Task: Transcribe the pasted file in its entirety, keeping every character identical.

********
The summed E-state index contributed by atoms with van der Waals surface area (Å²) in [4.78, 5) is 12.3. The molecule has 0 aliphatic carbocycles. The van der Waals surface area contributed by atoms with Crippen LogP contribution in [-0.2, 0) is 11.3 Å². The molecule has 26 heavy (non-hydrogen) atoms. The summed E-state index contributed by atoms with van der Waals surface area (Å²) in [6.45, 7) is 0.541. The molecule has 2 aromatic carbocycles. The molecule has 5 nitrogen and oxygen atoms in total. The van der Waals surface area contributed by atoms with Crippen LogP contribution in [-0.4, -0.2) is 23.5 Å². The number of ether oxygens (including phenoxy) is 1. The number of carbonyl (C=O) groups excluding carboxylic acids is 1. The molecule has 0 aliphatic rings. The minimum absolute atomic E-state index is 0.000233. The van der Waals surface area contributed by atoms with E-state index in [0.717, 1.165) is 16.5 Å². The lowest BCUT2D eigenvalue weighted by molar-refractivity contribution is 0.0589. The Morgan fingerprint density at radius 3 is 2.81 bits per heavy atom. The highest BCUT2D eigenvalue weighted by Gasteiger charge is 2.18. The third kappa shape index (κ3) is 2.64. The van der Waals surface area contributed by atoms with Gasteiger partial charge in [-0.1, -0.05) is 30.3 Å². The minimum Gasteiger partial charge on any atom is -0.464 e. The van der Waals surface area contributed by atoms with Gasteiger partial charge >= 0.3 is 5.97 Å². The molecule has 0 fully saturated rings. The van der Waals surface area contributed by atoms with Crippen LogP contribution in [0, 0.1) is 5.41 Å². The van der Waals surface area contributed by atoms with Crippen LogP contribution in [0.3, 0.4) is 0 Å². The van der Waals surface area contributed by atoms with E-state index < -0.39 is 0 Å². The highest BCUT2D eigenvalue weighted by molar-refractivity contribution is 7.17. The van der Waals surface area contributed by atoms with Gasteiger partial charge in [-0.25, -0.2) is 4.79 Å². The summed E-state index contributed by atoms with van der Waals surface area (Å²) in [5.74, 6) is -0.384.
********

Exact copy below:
The summed E-state index contributed by atoms with van der Waals surface area (Å²) in [4.78, 5) is 12.3. The molecule has 0 aliphatic carbocycles. The van der Waals surface area contributed by atoms with Crippen LogP contribution in [-0.2, 0) is 11.3 Å². The molecule has 26 heavy (non-hydrogen) atoms. The summed E-state index contributed by atoms with van der Waals surface area (Å²) in [6.45, 7) is 0.541. The molecule has 2 aromatic carbocycles. The molecule has 5 nitrogen and oxygen atoms in total. The van der Waals surface area contributed by atoms with Crippen LogP contribution in [-0.4, -0.2) is 23.5 Å². The number of ether oxygens (including phenoxy) is 1. The number of carbonyl (C=O) groups excluding carboxylic acids is 1. The molecule has 0 aliphatic rings. The minimum absolute atomic E-state index is 0.000233. The van der Waals surface area contributed by atoms with E-state index in [0.717, 1.165) is 16.5 Å². The lowest BCUT2D eigenvalue weighted by molar-refractivity contribution is 0.0589. The Morgan fingerprint density at radius 3 is 2.81 bits per heavy atom. The highest BCUT2D eigenvalue weighted by Gasteiger charge is 2.18. The third kappa shape index (κ3) is 2.64. The van der Waals surface area contributed by atoms with Gasteiger partial charge in [-0.1, -0.05) is 30.3 Å². The minimum Gasteiger partial charge on any atom is -0.464 e. The van der Waals surface area contributed by atoms with Gasteiger partial charge >= 0.3 is 5.97 Å². The molecule has 0 fully saturated rings. The van der Waals surface area contributed by atoms with Crippen LogP contribution in [0, 0.1) is 5.41 Å². The van der Waals surface area contributed by atoms with Crippen LogP contribution in [0.3, 0.4) is 0 Å². The van der Waals surface area contributed by atoms with E-state index < -0.39 is 0 Å². The highest BCUT2D eigenvalue weighted by molar-refractivity contribution is 7.17. The van der Waals surface area contributed by atoms with Gasteiger partial charge in [-0.25, -0.2) is 4.79 Å². The summed E-state index contributed by atoms with van der Waals surface area (Å²) in [5.74, 6) is -0.384.